The first gas and thermal measurements at the summit of the Gamalama volcano indicate that the system is dominated by hydrothermal processes. This is highlighted by the prevalence of H2S over SO2 (H2S/SO2 = 2–8), a high CO2/SO2 ratio (76–201), and a low heat transfer (3.0 MW) to the surface. A relative variation in gas composition is observed along the degassing fracture zone, possibly due to partial S scrubbing. Despite this surface hydrothermal signature, the system exhibits high gas equilibrium temperatures (425–480 °C), indicating that fluids are not exclusively derived from a boiling hydrothermal aquifer, but also sourced by cooling and crystallizing basaltic magma at deep that continues to inject magmatic fluids into the system. This hydrothermally dominated activity on Gamalama possibly persisted over the last two decades, during which a high number of eruptive events were witnessed. The period coincides with the opening of large fractures at the summit that subsequently shifted the volcanic activity from the crater center to the peripheral fractures zones. These fractures that possibly developed in response to the regional geodynamics, have weakened the hydrothermal seal, allowing the pressure developed by the hydrothermal-magmatic system and promoted by the high annual rainfall, to rapidly exceeds the tensile strength of the seal leading to the numerous phreatic eruptions.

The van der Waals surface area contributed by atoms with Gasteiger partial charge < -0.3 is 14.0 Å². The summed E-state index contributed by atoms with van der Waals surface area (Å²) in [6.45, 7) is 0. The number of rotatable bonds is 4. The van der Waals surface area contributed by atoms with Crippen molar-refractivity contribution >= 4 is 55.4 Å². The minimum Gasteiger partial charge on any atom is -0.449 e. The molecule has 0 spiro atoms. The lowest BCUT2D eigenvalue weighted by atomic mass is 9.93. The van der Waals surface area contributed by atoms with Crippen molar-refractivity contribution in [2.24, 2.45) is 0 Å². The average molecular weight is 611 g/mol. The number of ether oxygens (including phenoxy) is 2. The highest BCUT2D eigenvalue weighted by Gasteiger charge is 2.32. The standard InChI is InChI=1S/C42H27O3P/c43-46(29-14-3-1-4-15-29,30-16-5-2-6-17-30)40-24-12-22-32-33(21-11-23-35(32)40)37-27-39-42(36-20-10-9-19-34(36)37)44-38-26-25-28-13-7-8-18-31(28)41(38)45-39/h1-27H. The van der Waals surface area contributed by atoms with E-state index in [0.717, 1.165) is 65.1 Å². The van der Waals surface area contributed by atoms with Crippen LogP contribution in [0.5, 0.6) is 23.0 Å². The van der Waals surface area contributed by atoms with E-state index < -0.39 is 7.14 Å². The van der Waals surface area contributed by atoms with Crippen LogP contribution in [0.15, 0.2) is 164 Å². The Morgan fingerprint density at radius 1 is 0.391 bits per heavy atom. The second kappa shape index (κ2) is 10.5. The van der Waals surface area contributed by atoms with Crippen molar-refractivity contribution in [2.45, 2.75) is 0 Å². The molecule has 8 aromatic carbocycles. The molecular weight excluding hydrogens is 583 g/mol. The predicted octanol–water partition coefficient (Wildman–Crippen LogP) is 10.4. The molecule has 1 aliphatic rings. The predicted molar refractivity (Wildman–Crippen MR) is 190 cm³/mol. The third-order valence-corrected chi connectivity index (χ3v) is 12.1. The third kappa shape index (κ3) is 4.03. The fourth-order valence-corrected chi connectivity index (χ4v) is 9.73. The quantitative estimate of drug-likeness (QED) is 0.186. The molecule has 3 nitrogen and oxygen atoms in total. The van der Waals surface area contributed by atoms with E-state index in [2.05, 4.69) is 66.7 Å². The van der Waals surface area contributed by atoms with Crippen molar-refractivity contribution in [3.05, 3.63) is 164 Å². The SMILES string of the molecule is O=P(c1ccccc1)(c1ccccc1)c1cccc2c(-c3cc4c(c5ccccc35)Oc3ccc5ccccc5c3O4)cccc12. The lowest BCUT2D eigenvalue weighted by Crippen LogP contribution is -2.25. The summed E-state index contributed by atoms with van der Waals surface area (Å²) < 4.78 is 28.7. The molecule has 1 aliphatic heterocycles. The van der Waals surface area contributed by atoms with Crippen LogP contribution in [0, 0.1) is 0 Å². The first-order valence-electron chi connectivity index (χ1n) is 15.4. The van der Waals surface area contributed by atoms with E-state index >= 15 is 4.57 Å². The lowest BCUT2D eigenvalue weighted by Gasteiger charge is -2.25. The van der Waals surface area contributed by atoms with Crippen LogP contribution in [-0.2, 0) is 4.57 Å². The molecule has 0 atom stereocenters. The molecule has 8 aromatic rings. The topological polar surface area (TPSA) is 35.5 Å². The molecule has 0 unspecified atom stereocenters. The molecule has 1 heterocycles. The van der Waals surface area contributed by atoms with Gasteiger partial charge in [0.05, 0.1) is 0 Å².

|Numero di pagine||11|
|Rivista||Journal of Volcanology and Geothermal Research|
|Stato di pubblicazione||Published - 2020|
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